Ruminations and recipes from a small kitchen in a big city.


Oranges and lemons ...*

30 degrees at 7 p.m. and not much wind. Let's eat out. And let’s see how the boys are at outdoors dining this year. Seems not so long ago at least one of them was asleep in a pram at this hour. Time goes by so quickly, not slowly.

I like to commence the barbecue season with my personal King of Fishes - Tasmanian Atlantic Salmon. The cost of this fish stops it being an everyday choice, but it is cheaper at the market and is occasionally marked down in the supermarkets. And there it was at $19.95 a kilogram instead of its usual $30-$36.

I wrapped two fat fillets in foil together with two chopped spring onions, the juice of half an orange and a squirt of good quality soy sauce. That's it. The fillets were an inch at their thickest ridge and cooked in ten minutes over the coals. Never overcook this fish. I opened the foil and out burst an aroma of Chinatown and orange groves.

As if that wasn't cruel enough to the neighbours, my onion and garlic kebabs were even more fragrant: on a skewer, alternate sections of onion and garlic cloves and then brush with Thai red curry paste. Place these on a slightly cooler area of the grill or coals so that the onion almost caramelizes and the garlic - you can leave its skin on - bakes. You can vary the Thai paste to whatever you have in the fridge. Keep it vaguely East to suit the fish. I wasn't about to use Branston pickle, although come to think of it ...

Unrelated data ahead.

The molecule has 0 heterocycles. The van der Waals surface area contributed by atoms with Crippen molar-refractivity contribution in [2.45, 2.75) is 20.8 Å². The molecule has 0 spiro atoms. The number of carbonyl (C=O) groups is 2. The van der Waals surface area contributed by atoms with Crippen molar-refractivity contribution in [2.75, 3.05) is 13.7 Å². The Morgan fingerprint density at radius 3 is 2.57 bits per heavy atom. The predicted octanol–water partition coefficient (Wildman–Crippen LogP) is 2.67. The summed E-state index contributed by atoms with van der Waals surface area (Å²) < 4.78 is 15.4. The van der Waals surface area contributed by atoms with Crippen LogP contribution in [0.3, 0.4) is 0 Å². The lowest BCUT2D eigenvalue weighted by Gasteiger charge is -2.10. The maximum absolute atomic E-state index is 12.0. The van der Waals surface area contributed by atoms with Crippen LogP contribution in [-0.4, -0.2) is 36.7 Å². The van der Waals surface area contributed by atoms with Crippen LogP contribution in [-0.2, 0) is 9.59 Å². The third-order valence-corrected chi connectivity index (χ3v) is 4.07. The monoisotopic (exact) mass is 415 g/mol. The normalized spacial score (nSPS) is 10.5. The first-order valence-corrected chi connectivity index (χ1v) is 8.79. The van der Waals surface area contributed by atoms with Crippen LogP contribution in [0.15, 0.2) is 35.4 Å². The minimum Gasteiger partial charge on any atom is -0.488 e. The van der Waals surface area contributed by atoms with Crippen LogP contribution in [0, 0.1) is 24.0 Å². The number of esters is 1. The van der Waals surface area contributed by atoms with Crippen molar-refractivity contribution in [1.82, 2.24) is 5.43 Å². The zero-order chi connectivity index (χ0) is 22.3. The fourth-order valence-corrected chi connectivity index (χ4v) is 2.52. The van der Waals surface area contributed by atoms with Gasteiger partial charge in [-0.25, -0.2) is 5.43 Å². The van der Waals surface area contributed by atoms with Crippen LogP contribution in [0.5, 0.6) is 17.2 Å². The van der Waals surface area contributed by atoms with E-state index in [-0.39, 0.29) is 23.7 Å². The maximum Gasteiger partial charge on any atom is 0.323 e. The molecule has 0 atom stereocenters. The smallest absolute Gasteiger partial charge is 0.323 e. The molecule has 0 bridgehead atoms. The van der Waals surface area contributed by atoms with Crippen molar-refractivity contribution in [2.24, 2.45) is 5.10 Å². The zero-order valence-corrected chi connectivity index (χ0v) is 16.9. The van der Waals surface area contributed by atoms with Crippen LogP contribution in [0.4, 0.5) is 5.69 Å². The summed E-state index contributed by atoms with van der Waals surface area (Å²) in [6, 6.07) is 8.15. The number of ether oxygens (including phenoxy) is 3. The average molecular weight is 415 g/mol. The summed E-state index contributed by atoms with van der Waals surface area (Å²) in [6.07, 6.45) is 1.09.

One of the reasons I like dining outside is to watch the sky show put on by the clouds. Dinner beneath a ceiling of burnished cumulostratus in the shape of an elephant drifting southwestwards on a next-to-nothing breeze and slowly turning into an open-topped sportscar as it disappears over the horizon - which here is a line of fifteen-foot lilypillies - beats TV dinners any time.

Something of an accidental citrus theme continued through the salad: baked pumpkin pieces tossed through spinach, fresh from the garden, showered with toasted pine nuts and dressed with lime juice and olive oil.

Of course, we had started with citrus as well: a large half moon of lemon twisted back on the peel to release its oil and drowned in a long glass of one-third Gordon’s and two-thirds tonic. Drink a couple of these and you'll see your children's behaviour improve before your very eyes.

Actually they were very good: sat and ate their meals, perfectly behaved, before rounding out the night with locomotive laps of the table on their tricycles in the growing darkness. Then to bed.

By then, the cumulostratus sportscar had left the scene, leaving just a little wispy deep orange cirrostratus higher up in the sky. It didn't look like anything. Then the sky faded to black. The show was over.

*Tommy Thumb’s Pretty Song Book, c. 1744.


White Dove said...

Lovely post....I was almost there sharing everything with you

Julie said...

This post makes me hungry. And I'm not crazy about salmon. Mission accomplished. Lovely description.

kitchen hand said...

Thanks White Dove, glad to share.

Thanks Julie. Tas. salmon is probably milder than many.